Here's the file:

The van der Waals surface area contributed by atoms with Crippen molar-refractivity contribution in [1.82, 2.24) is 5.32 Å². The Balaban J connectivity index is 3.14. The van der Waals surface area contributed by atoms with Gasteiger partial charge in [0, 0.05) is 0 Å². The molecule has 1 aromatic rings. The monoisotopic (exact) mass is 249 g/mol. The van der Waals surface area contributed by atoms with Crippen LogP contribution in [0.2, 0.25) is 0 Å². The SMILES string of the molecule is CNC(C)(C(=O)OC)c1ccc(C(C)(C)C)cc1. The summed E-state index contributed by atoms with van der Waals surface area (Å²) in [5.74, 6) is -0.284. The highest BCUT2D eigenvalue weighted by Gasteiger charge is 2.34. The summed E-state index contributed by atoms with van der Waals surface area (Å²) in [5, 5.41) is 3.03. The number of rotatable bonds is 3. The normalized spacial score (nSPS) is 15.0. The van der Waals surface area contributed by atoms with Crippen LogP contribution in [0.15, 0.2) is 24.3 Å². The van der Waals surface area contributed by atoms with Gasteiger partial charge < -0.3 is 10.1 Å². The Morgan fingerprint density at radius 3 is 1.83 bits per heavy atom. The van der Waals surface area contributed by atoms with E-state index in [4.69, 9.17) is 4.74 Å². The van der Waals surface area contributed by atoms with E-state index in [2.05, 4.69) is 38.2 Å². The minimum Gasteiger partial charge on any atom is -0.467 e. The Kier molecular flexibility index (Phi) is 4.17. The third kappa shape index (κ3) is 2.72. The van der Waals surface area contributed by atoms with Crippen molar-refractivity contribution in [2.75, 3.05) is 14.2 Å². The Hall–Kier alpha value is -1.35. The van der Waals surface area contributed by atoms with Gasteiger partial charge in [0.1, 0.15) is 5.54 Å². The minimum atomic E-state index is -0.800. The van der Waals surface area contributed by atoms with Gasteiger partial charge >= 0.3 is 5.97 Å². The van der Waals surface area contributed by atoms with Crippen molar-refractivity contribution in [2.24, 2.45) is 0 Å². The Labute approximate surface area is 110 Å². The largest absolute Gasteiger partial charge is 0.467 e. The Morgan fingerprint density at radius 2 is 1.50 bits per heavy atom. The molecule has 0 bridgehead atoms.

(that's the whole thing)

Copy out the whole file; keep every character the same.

The van der Waals surface area contributed by atoms with Crippen molar-refractivity contribution in [1.82, 2.24) is 5.32 Å². The Balaban J connectivity index is 3.14. The van der Waals surface area contributed by atoms with Gasteiger partial charge in [0, 0.05) is 0 Å². The molecule has 1 aromatic rings. The monoisotopic (exact) mass is 249 g/mol. The van der Waals surface area contributed by atoms with Crippen LogP contribution in [0.2, 0.25) is 0 Å². The SMILES string of the molecule is CNC(C)(C(=O)OC)c1ccc(C(C)(C)C)cc1. The summed E-state index contributed by atoms with van der Waals surface area (Å²) in [5.74, 6) is -0.284. The highest BCUT2D eigenvalue weighted by Gasteiger charge is 2.34. The summed E-state index contributed by atoms with van der Waals surface area (Å²) in [5, 5.41) is 3.03. The number of rotatable bonds is 3. The normalized spacial score (nSPS) is 15.0. The van der Waals surface area contributed by atoms with Crippen LogP contribution in [0.15, 0.2) is 24.3 Å². The van der Waals surface area contributed by atoms with Gasteiger partial charge < -0.3 is 10.1 Å². The Morgan fingerprint density at radius 3 is 1.83 bits per heavy atom. The van der Waals surface area contributed by atoms with E-state index in [4.69, 9.17) is 4.74 Å². The van der Waals surface area contributed by atoms with E-state index in [2.05, 4.69) is 38.2 Å². The minimum Gasteiger partial charge on any atom is -0.467 e. The Kier molecular flexibility index (Phi) is 4.17. The third kappa shape index (κ3) is 2.72. The van der Waals surface area contributed by atoms with Crippen molar-refractivity contribution in [2.75, 3.05) is 14.2 Å². The Hall–Kier alpha value is -1.35. The van der Waals surface area contributed by atoms with Gasteiger partial charge in [0.1, 0.15) is 5.54 Å². The minimum atomic E-state index is -0.800. The van der Waals surface area contributed by atoms with Gasteiger partial charge >= 0.3 is 5.97 Å². The van der Waals surface area contributed by atoms with Crippen molar-refractivity contribution in [2.24, 2.45) is 0 Å². The Labute approximate surface area is 110 Å². The largest absolute Gasteiger partial charge is 0.467 e. The Morgan fingerprint density at radius 2 is 1.50 bits per heavy atom. The molecule has 0 bridgehead atoms.